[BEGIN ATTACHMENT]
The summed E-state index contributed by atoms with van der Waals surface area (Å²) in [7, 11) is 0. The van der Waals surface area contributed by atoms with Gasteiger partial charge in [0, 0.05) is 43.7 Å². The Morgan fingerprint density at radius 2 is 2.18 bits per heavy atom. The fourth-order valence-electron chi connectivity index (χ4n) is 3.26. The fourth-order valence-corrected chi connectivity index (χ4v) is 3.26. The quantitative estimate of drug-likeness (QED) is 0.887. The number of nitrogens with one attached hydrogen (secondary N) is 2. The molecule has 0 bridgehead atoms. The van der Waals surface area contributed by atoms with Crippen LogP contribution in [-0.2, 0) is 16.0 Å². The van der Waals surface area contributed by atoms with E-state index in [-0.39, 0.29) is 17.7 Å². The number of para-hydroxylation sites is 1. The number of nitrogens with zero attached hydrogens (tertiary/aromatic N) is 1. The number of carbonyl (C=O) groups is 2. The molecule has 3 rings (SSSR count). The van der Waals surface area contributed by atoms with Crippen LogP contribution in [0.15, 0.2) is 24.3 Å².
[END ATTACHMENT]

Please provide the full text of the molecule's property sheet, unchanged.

The summed E-state index contributed by atoms with van der Waals surface area (Å²) in [7, 11) is 0. The van der Waals surface area contributed by atoms with Gasteiger partial charge in [0, 0.05) is 43.7 Å². The Morgan fingerprint density at radius 2 is 2.18 bits per heavy atom. The fourth-order valence-electron chi connectivity index (χ4n) is 3.26. The fourth-order valence-corrected chi connectivity index (χ4v) is 3.26. The quantitative estimate of drug-likeness (QED) is 0.887. The number of nitrogens with one attached hydrogen (secondary N) is 2. The molecule has 0 bridgehead atoms. The van der Waals surface area contributed by atoms with Crippen LogP contribution in [-0.2, 0) is 16.0 Å². The van der Waals surface area contributed by atoms with E-state index in [-0.39, 0.29) is 17.7 Å². The number of para-hydroxylation sites is 1. The number of nitrogens with zero attached hydrogens (tertiary/aromatic N) is 1. The number of carbonyl (C=O) groups is 2. The molecule has 3 rings (SSSR count). The van der Waals surface area contributed by atoms with Crippen LogP contribution in [0.15, 0.2) is 24.3 Å².